When it comes to your financial well-being, it’s best to prepare for the unexpected. Costly emergencies can come at any time — from lost wages to out-of-pocket medical expenses. In this situation, the worst thing to do is to rely on credit, digging yourself into a ditch of debt. That’s why everyone should have an emergency fund.
What is an Emergency Fund?
An emergency fund is an easily-accessible stash of money set aside specifically for true emergencies. Ideally, the emergency fund should equal six months worth of living expenses. It should not be used for expensive purchases, such as remodeling a bathroom or upgrading your television. Many people view an emergency fund as a pot of gold to raid at any time, which defeats the purpose of the account.
Get started by opening a new savings account at your bank. Get into the habit of making regular deposits, or set up an automated draft from your paycheck. If you’re on a tight budget, start with small, manageable sums. Gradually increase the amount you’re depositing, giving yourself time to adjust to each increase. Avoid carrying a credit card, or a debit card linked to your emergency fund account, in order to avoid temptation.
How Much is Enough?
Studies show that Americans who have emergency funds are far less likely to accumulate debt. However, there’s no consensus on what qualifies as “enough.” This depends primarily on your lifestyle and level of financial responsibility. For instance, if you’re a single person without a mortgage, your emergency fund can contain considerably less than a married couple with two children and a monthly house payment. If you’re looking for a set goal or sum, aspire to save a year’s salary. Although this may take some time, this goal will keep you financially aware and give you peace of mind.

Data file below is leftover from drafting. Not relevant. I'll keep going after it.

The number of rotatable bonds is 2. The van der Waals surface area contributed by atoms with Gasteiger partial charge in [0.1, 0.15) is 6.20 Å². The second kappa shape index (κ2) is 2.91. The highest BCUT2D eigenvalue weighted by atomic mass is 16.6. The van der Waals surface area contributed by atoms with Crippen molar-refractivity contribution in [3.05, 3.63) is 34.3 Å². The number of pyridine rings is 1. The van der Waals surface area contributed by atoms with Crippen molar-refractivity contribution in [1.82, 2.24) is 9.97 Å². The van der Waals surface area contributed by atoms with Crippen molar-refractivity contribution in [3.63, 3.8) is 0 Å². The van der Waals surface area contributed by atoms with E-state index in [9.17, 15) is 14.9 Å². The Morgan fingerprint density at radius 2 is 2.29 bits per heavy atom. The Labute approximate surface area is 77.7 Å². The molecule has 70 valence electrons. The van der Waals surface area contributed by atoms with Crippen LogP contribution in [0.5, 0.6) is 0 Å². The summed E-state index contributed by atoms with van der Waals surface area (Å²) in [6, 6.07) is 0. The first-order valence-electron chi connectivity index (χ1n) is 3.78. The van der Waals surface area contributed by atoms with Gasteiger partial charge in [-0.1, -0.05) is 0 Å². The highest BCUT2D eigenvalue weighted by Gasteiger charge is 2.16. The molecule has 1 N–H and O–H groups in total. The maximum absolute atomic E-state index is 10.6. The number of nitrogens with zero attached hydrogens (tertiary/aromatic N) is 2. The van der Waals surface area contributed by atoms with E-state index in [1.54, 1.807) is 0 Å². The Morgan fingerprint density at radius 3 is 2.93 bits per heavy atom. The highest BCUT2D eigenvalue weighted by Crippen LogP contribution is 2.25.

Where to Keep your Emergency Fund
A savings account is an easy place to start, because it’s simple to open and easy to manage. As your emergency fund gains value, you can consider other interest-bearing accounts that make your money work for you. Another option to consider is a money market account, which features flexibility and usually higher interest rates than traditional savings accounts. Certificates of deposit (CDs) require you to keep your money in the account for a specified amount of time, but earn a higher interest rate than other accounts. This option could prove cumbersome for short-term emergencies, but could help you save for larger emergencies in the future. Due to the unanticipated nature of a crisis, it’s best to keep at least a portion of your emergency funds in an account that’s easily accessible. Avoid placing this money in stocks or mutual funds, as the volatility of the market could cause you to lose the money you’ve worked so hard to save.
3 Keys to Successfully Building Your Emergency Fund
1. Decide how large of a cushion you need: Consider your lifestyle and responsibilities when determining this figure.
2. Don’t Touch it: The only way to successfully create an emergency fund is to pretend it’s not there. If you allow yourself to withdraw $100 dollars here and $20 there, pretty soon you’ll be back to square one, and completely unprepared for any impending emergency situations.
3. Put it in the right place: Make sure you have your emergency fund in a place where it can accrue interest.
For advice or to open your emergency fund account, contact Washington Federal today!